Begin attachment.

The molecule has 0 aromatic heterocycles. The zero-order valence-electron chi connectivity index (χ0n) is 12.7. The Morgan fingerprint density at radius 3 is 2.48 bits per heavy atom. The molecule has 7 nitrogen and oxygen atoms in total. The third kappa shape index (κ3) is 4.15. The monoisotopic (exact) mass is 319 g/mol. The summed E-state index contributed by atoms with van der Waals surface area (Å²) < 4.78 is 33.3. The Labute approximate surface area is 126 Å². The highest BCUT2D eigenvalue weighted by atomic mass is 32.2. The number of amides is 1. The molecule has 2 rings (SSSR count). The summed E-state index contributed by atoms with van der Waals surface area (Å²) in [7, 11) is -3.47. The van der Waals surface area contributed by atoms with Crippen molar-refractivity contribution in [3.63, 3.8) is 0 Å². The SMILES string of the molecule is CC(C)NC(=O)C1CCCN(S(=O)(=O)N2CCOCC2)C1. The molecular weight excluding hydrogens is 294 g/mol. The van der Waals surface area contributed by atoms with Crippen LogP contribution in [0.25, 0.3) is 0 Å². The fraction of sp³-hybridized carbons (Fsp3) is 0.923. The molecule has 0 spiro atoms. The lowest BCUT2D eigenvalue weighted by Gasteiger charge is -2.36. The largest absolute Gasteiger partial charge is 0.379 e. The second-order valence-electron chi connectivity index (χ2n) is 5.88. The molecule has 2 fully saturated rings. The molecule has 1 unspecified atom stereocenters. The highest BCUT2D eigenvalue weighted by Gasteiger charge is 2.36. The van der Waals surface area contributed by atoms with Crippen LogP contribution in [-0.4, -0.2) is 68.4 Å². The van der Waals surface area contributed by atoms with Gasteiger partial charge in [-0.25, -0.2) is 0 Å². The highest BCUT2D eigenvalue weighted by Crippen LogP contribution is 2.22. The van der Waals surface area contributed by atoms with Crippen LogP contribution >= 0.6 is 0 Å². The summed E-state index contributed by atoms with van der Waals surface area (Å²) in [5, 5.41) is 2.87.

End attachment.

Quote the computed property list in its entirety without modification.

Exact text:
The molecule has 0 aromatic heterocycles. The zero-order valence-electron chi connectivity index (χ0n) is 12.7. The Morgan fingerprint density at radius 3 is 2.48 bits per heavy atom. The molecule has 7 nitrogen and oxygen atoms in total. The third kappa shape index (κ3) is 4.15. The monoisotopic (exact) mass is 319 g/mol. The summed E-state index contributed by atoms with van der Waals surface area (Å²) < 4.78 is 33.3. The Labute approximate surface area is 126 Å². The highest BCUT2D eigenvalue weighted by atomic mass is 32.2. The number of amides is 1. The molecule has 2 rings (SSSR count). The summed E-state index contributed by atoms with van der Waals surface area (Å²) in [7, 11) is -3.47. The van der Waals surface area contributed by atoms with Crippen molar-refractivity contribution in [3.63, 3.8) is 0 Å². The SMILES string of the molecule is CC(C)NC(=O)C1CCCN(S(=O)(=O)N2CCOCC2)C1. The molecular weight excluding hydrogens is 294 g/mol. The van der Waals surface area contributed by atoms with Crippen LogP contribution in [0.25, 0.3) is 0 Å². The fraction of sp³-hybridized carbons (Fsp3) is 0.923. The molecule has 0 spiro atoms. The lowest BCUT2D eigenvalue weighted by Gasteiger charge is -2.36. The largest absolute Gasteiger partial charge is 0.379 e. The second-order valence-electron chi connectivity index (χ2n) is 5.88. The molecule has 2 fully saturated rings. The molecule has 1 unspecified atom stereocenters. The highest BCUT2D eigenvalue weighted by Gasteiger charge is 2.36. The van der Waals surface area contributed by atoms with Crippen LogP contribution in [-0.4, -0.2) is 68.4 Å². The van der Waals surface area contributed by atoms with Gasteiger partial charge in [-0.25, -0.2) is 0 Å². The highest BCUT2D eigenvalue weighted by Crippen LogP contribution is 2.22. The van der Waals surface area contributed by atoms with Crippen LogP contribution >= 0.6 is 0 Å². The summed E-state index contributed by atoms with van der Waals surface area (Å²) in [5, 5.41) is 2.87.